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Companies hit out at potential UK online junk food ad ban

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KRAKOW, POLAND - 2020/11/12: People wearing face masks as a precaution walking past the Mcdonald's closed store in Florianska street during the covid-19 pandemic. Poland is now passing through the second wave of coronavirus and introduces new restrictive measures such as the closure of stores inside shopping malls, gatherings with a maximum of 5 people, bars and restaurants operating on a takeaway basis among others. Poland has registered more than 615,000 COVID-19 infections and a death toll above 8000. (Photo by Omar Marques/SOPA Images/LightRocket via Getty Images)
When the potential ban was announced, the move was criticised as being harmful for businesses already struggling to deal with the economic fallout of the coronavirus pandemic. Photo: Omar Marques/SOPA Images/LightRocket via Getty Images

Big name players in the UK food industry have come out against a plan by the government that may see all online junk food advertising banned, in a bid to tackle childhood obesity.

A letter sent to prime minister Boris Johnson from a cohort of firms including Britvic, Kellogg’s and Mars said they supported efforts to tackle obesity, but plans were “disproportionate” and lacking in evidence.

The plan may usher in some of the world’s toughest digital marketing restrictions, which would hit by the end of 2022.

The letter, signed by 800 food and drink manufacturers and 3,000 UK brands, says food companies have not been given enough time to submit detailed objections.

It also argues: “There is still no agreed definition of which foods the government is including in these proposals.

"They are so broad they even capture family favourites from chocolate to peanut butter to sausage rolls."

When the potential ban was announced, the move was criticised as being harmful for businesses already struggling to deal with the economic fallout of the coronavirus pandemic.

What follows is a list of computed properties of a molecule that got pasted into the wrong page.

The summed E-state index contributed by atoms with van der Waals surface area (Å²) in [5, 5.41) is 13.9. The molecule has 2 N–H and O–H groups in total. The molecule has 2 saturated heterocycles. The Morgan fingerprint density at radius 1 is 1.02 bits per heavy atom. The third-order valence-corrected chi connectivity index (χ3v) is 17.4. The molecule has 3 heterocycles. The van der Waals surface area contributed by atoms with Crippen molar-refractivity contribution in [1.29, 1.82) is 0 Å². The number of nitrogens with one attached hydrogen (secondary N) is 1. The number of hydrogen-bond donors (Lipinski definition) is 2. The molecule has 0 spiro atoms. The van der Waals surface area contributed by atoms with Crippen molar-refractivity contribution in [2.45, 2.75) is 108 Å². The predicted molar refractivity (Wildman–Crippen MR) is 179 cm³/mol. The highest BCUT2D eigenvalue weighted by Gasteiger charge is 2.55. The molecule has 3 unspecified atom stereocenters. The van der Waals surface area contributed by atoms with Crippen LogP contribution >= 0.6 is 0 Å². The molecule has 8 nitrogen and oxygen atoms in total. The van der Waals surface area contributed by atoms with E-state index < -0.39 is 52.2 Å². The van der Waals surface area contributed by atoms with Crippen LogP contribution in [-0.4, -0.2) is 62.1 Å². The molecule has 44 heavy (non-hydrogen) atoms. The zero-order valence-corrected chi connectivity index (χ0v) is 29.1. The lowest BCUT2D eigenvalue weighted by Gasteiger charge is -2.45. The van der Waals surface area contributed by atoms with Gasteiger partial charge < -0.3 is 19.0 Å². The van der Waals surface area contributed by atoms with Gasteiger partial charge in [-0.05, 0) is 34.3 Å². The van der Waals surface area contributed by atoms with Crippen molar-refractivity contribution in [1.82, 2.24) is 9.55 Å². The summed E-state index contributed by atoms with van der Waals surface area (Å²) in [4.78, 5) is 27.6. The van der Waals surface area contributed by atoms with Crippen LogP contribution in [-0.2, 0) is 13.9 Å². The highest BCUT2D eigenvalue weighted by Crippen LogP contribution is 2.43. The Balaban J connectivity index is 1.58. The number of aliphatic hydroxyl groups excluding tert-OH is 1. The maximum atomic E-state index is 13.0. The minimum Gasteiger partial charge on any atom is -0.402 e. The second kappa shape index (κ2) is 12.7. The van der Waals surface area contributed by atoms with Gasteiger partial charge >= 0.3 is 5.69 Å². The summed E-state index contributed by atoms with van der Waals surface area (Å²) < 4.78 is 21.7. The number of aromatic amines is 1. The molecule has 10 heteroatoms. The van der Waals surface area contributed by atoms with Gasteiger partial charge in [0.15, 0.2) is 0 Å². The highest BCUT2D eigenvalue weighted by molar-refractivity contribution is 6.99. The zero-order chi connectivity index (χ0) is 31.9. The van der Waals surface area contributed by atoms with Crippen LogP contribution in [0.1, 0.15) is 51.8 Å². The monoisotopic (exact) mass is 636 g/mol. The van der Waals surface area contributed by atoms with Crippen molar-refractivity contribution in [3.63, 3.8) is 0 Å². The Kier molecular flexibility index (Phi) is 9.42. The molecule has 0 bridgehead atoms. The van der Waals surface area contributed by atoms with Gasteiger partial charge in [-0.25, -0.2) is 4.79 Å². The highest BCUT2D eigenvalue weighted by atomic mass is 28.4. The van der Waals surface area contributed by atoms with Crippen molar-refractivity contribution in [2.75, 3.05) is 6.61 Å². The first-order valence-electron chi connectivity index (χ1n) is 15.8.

READ MORE: Business set for more uncertainty as tiered lockdowns loom for England

A statement released by the Department of Health and Social Care and the Department for Digital, Culture, Media & Sport in November cited research as showing that children are exposed to over 15 billion ads for unhealthy food online every year.

The statement said exposure to such advertising can affect children’s eating habits, both in the short term by increasing the amount of food children eat immediately after being exposed to an ad, and in the longer term by shaping their food preferences.

The government has said obesity is one of the biggest health crises the country faces. Almost two-thirds (63%) of adults in England are overweight or living with obesity – and one in three children leave primary school overweight or obese, with obesity-related illnesses costing the NHS £6bn ($8bn) a year.

It added that obesity puts people at greater risk of serious illness or death from COVID-19: Nearly 8% of critically ill patients with COVID-19 in intensive care units have been morbidly obese, compared with 2.9% of the general population.

Johnson is said to have changed tack on obesity after being hospitalised with COVID-19, something he has linked to being overweight.

READ MORE: TV channels bristle at prospect of Johnson's junk food ad ban

The struggle between government and companies on this issue has flared up in recent months, with TV channels having said in July that they would forced to make cuts of more than £200m to programme budgets if such a ban came into play.

It was reported at the time that if a junk food advertising ban were implemented for pre-watershed TV, ITV would be in line to lose about £100m ($133m) of income.

Channel 4 would also suffer an estimated £40m annual blow, which is nearly a tenth of its programming budget for the year.

Watch: What is the budget deficit and why does it matter?

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